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Stories from our Travelers

An Armenian Monastery in Venice: Solitude and Sanctuary

by Melissa Gozigian Cicci

[From spring 2012] For centuries, Venice has been a magnet for eccentric and wealthy expatriates, treasonous poets, artists and their patrons, long-suffering mistresses, reclusive nobles, and refugees.

Their wealth, talent, survival – and endurance - are evident in the palazzi along the Grand Canal; in Peggy Guggenheim’s astonishing collection of 20th century art; in the splendor of the lavishly restored Ca’ Rezzonico, the 18th century palazzo of the noble Rezzonico family; in the small house American poet Ezra Pound shared with his mistress, Olga Rudge; and in a centuries-old monastery. For hundreds of years, many have come to Venice seeking solitude, creative inspiration, riches. And in one case, a sanctuary.

This is a little-told story among the many that make Venice such an enigmatic, fascinating place. But it is a story that should be told, and an excursion that is a rare stop on Venice tours. On a dot of an island in the Venetian Lagoon, a small group of Armenian monks for nearly three centuries have lived in quiet and dedicated service. An Armenian monk, Mechitar (the 'Consoler'), and a small group of followers in 1715, fled Moorea and their Turkish persecutors. Given sanctuary by the Venetian ruling council on the island of San Lazzaro (formerly a leper colony), Mechitar two years later founded the Monastero San Lazzaro degli Armeni.

Since the early 18th century, the order has collected and preserved ancient manuscripts and books, some of which date to as early as the 5th century, as well as precious antiquities. Mechitar’s followers – known as Mecharist monks – established a multilingual printing press in the late 18th century, and began to translate into Armenian many of the world’s most important literary, religious and scientific works. Only a few monks live in the Monastery today, speaking an ancient version of the Armenian language that is rarely heard outside the cloistered monastery and not spoken by most contemporary Armenians. The order follows orthodox traditions. The mass is conducted in Armenian, with the sacraments offered behind a deep-red velvet curtain.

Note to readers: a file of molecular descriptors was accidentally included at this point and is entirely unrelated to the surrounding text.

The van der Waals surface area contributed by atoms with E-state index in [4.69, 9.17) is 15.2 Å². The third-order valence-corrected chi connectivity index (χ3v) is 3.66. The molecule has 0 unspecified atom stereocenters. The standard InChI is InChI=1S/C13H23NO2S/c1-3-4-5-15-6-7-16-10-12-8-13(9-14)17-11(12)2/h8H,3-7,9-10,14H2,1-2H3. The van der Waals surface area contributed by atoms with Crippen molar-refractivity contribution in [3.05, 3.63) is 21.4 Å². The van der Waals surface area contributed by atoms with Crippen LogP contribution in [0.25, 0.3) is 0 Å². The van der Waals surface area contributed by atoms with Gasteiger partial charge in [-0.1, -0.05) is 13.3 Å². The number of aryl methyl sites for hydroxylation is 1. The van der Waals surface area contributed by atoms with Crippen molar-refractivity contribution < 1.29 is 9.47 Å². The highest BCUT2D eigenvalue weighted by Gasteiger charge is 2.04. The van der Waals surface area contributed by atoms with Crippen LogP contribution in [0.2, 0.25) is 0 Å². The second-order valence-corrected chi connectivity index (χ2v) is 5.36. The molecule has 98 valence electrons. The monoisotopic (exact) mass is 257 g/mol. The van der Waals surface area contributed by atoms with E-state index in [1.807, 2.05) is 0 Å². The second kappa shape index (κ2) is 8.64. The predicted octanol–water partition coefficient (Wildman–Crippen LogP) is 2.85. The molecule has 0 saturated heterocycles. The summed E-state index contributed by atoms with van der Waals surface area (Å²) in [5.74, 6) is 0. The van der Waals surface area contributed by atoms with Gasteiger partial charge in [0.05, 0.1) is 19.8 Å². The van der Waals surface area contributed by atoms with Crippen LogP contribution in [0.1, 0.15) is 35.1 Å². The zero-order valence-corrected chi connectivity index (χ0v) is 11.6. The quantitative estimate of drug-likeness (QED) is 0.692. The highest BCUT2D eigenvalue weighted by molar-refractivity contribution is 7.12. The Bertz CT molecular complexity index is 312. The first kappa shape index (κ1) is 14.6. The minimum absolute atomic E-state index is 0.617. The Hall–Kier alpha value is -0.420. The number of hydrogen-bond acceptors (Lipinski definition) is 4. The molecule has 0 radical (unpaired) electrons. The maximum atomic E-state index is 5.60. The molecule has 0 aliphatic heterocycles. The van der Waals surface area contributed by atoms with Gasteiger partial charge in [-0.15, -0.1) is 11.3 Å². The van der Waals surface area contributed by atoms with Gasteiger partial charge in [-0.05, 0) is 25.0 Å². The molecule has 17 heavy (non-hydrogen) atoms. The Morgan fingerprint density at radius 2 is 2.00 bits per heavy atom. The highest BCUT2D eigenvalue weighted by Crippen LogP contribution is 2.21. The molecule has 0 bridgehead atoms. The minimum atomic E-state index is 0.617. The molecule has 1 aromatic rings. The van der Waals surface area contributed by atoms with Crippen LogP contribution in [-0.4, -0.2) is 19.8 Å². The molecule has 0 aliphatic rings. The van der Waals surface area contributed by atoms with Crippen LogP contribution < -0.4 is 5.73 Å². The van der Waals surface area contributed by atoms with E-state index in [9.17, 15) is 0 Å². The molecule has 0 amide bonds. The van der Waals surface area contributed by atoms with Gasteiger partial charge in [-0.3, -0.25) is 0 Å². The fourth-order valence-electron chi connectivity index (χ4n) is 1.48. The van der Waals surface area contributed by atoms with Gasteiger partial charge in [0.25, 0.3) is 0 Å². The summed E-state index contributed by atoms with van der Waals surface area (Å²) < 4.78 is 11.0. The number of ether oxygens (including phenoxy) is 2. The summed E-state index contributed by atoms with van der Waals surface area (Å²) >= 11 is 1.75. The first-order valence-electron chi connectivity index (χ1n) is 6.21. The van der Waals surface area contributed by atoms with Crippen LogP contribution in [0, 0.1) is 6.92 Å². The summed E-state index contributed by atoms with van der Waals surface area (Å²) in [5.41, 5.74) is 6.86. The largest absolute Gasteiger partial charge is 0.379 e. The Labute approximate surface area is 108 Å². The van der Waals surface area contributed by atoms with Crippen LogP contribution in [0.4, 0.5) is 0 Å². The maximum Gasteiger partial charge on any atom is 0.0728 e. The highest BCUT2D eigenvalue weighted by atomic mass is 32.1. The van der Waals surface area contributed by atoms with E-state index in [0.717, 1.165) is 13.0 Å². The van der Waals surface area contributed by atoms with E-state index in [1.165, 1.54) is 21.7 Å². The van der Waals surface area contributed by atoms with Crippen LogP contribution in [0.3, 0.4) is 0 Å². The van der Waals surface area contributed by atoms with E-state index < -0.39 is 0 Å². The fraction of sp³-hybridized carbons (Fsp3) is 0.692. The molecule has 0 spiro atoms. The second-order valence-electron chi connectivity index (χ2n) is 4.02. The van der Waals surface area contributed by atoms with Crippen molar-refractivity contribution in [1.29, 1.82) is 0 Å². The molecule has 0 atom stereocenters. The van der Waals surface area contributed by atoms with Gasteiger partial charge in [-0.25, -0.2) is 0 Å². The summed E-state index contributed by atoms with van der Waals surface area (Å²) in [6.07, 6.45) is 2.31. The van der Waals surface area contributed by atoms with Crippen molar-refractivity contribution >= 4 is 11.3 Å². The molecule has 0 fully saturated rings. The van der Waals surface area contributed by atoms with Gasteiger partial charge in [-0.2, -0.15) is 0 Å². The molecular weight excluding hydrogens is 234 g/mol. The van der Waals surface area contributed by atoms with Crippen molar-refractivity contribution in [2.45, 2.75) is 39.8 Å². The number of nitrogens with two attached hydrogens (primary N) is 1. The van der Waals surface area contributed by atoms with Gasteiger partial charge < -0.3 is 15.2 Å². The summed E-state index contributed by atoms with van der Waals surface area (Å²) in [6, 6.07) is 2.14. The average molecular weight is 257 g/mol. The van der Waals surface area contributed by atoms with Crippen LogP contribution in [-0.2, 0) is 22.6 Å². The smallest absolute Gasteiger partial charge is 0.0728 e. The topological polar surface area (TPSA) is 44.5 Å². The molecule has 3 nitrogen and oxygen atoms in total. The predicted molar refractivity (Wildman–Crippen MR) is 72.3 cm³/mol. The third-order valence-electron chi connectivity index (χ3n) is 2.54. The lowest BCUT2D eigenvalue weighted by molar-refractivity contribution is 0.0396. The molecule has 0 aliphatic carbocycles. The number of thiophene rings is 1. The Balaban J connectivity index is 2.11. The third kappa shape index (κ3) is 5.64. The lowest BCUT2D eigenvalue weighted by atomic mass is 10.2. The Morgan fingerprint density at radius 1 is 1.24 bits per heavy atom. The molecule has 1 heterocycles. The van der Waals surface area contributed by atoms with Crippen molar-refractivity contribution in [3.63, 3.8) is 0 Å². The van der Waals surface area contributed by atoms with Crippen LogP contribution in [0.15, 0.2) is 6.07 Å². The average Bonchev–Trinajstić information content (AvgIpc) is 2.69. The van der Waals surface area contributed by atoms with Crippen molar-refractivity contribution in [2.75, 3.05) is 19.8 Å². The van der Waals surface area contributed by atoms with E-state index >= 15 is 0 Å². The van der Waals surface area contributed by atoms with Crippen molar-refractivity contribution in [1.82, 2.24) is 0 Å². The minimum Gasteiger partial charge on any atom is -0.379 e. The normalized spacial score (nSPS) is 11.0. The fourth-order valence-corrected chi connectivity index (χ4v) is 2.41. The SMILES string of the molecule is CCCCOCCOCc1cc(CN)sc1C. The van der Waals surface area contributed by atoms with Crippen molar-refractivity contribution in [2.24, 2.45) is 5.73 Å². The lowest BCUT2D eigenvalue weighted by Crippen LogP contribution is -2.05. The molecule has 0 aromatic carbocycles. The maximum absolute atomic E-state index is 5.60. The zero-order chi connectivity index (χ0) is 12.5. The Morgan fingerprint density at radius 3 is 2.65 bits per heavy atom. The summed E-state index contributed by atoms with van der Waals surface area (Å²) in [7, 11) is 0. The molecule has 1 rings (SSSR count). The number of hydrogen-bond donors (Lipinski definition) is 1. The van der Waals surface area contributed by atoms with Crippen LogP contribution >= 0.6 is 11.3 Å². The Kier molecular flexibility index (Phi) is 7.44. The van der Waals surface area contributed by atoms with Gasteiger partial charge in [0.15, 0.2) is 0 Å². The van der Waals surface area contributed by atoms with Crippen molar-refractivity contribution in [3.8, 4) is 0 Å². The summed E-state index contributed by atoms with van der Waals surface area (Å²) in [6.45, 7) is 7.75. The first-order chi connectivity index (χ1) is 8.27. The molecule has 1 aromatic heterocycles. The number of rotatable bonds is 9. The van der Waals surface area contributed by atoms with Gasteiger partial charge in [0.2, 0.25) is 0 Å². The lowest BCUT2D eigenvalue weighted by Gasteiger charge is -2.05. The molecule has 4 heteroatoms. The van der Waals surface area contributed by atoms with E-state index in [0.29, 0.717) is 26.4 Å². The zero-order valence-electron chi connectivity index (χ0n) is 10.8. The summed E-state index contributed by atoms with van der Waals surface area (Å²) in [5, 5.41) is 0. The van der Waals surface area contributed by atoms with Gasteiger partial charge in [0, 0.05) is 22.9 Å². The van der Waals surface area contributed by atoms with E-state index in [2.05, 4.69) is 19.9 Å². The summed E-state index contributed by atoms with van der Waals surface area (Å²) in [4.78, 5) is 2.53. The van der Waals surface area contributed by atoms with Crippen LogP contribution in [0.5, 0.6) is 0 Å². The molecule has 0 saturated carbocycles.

Interestingly, the Armenians have had a long history in Venice. As early as the 13th century, the Venetian economy depended upon Armenian moneylenders and tradesmen. For more than 500 years, Armenians in Venice have worshiped at the mysterious Chiesa di Santa Croce degli Armeni in the San Marco district. Tucked behind an 18th century sotoportego (underpass), the church is open only for the Mass on occasional Sundays and is missed by most visitors.

On San Lazzaro, cypress trees dot the island. The Monastery’s cloister is hushed and verdant, with a central courtyard bordered by covered porticos. Along the walls of the porticos are displayed large black-and-white photographic images of Armenia. The original church has been made over in the Orthodox tradition, with mosaic illustrations paving the walls and ceiling of the apse.

The British poet Lord George Byron was fascinated by the Armenian people and culture, and spent six months in 1816, visiting the Monastery twice a week and studying the Armenian language. Of the Monastery he wrote, “"The visitor will be convinced that there are other and better things even in this life."

If You Go:
The Monastery is open to the public once a day, with a 75-minute tour of the grounds, cloister courtyard, library and museum. Visiting hours are between 3:25 – 5:25p (re-check visiting time while in Venice before departing for San Lazzaro). To reach the island of San Lazzaro (just west of the popular Lido), take the No. 20 vaporetto from the San Zaccaria stop, near the Piazza San Marco. The No. 20 stops first at San Servolo (visit the Mental Asylum Museum of San Servolo), before reaching San Lazzaro. Check the current ACTV schedule to time your vaporetto trip with Monastery visiting hours.

Monastero San Lazzaro degli Armeni
Tel. +39 041 5260104

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